In Washington, D.C., (population 632,000), the drive to enroll the uninsured into health coverage under President Barack Obama’s health care reform law is backed by the city government, federal funding and more than 200 local workers helping people apply for benefits.
In Prince William County, Va., (population 430,000), 30 miles south of the U.S. Capitol, there’s pretty much just Frank Principi.
Principi is the executive director of the Greater Prince William Community Health Center in Woodbridge, a nonprofit clinic. The center is home to 14 doctors, nurses and dentists who care for 10,000 low- and middle-income patients a year, and it charges uninsured people on a sliding scale based on income. It’s also the only place in the county where those who want to use the health insurance exchanges created by the Affordable Care Act can go for certified, in-person help with their applications.
“People are sick, and people are sick of having to pay large amounts of cash, or forgo paying a bill at all and going into bankruptcy,” Principi, 52, said during an interview at the clinic on Wednesday. Principi estimates that about 100 people asked for information on Oct. 1 alone, the day the exchanges opened. Incoming phone calls are up more than 10 percent, he said.
The Obama administration aims to sign up 7 million people for private insurance via the exchanges. This enormous task, challenging under ideal circumstances, is made more difficult by the decisions of many states — mostly Republican-led and including nearly the entire South — to resist the law’s implementation. As a result, the reach of Obamacare’s enrollment drive is expected to vary widely. Fewer uninsured people are expected to get coverage in places like Virginia, which is doing next to nothing to help its residents sign up, than in places like the District of Columbia, which embraced the law’s goals. And that’s not even factoring in the faulty federal website impeding the project in more than 30 states.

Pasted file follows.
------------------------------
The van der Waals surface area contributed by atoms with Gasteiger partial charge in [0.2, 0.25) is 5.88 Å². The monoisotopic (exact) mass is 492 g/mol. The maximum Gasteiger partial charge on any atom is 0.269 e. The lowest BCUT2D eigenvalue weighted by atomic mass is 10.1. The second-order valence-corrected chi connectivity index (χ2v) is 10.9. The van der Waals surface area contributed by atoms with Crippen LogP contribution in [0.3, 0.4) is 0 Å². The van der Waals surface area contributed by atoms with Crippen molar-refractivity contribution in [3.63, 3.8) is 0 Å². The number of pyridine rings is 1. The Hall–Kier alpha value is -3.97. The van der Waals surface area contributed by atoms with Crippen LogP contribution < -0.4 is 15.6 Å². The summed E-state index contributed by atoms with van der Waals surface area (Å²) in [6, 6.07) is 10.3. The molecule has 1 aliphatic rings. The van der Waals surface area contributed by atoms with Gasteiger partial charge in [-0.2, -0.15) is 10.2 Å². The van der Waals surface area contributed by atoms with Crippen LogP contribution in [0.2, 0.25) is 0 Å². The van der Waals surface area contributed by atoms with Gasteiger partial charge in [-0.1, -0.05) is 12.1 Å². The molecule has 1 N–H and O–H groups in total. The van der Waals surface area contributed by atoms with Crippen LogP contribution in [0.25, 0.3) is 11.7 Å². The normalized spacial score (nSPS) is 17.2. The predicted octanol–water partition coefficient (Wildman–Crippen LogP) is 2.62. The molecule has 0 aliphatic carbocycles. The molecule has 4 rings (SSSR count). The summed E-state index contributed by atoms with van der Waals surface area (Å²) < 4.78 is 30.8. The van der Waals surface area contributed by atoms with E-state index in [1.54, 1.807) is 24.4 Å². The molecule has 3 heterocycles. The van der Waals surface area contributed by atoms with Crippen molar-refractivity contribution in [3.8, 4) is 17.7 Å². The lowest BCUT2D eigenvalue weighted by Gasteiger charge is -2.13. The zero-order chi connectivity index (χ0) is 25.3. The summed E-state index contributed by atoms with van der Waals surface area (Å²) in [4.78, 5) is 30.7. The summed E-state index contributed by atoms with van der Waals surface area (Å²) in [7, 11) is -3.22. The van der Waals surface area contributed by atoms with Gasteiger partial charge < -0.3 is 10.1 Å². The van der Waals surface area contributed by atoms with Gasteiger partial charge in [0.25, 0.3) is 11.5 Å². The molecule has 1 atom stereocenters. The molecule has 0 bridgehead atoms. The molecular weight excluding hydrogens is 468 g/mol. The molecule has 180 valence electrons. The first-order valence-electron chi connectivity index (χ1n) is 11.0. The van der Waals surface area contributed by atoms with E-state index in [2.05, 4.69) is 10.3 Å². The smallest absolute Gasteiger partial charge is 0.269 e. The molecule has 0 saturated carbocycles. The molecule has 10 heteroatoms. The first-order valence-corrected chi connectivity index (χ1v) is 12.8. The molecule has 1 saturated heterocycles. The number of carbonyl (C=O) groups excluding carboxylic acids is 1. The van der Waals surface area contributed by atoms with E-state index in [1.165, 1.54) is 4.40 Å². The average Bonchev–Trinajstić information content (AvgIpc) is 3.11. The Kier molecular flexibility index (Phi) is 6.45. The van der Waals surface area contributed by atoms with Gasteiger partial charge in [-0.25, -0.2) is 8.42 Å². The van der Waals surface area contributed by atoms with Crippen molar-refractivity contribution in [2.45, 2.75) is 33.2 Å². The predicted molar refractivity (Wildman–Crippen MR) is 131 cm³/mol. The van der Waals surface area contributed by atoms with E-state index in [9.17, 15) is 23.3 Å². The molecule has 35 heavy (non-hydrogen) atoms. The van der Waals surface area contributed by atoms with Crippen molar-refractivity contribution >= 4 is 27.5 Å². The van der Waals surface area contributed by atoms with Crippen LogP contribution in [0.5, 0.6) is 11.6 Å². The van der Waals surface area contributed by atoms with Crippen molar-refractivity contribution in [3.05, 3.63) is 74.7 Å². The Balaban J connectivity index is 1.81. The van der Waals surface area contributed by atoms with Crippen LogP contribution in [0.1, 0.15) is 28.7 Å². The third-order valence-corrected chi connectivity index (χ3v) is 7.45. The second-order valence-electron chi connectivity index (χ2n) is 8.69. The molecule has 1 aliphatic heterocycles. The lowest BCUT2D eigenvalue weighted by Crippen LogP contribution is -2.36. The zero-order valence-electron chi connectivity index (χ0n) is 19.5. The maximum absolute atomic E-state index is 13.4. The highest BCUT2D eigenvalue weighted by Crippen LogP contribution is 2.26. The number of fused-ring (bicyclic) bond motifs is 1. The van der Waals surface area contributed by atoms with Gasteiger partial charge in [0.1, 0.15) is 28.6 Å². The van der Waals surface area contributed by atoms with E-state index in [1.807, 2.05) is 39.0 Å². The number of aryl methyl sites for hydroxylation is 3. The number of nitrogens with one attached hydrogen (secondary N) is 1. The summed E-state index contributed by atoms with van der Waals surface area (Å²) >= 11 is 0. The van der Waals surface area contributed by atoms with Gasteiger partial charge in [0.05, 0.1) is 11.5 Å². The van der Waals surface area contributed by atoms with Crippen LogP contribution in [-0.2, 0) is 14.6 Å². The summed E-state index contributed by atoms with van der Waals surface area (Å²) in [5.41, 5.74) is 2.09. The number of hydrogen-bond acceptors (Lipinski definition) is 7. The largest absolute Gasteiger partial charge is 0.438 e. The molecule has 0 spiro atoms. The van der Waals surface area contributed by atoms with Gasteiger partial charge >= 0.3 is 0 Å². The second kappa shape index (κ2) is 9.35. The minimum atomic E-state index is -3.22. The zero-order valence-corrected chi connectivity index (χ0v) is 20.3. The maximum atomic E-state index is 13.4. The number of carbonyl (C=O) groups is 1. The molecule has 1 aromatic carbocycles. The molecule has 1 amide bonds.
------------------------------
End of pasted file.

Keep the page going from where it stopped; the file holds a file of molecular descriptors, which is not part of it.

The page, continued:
There are about 44,000 uninsured people living in Prince William County, according to Centers for Medicare and Medicaid Services data compiled by Enroll America, a Washington-based organization promoting health insurance coverage. Open enrollment on the exchanges, also called marketplaces, runs until March 31. Principi hopes to sign up 2,500 people by then.
Back in the District of Columbia, more than 1,000 individuals or families applied for coverage on the city’s health insurance exchange, DC Health Link, during the first week. The exchange already shifted from the educational phase to the enrollment phase due to intense demand, said Mila Kofman, the executive director of the D.C. Health Benefit Exchange Authority, which oversees DC Health Link.
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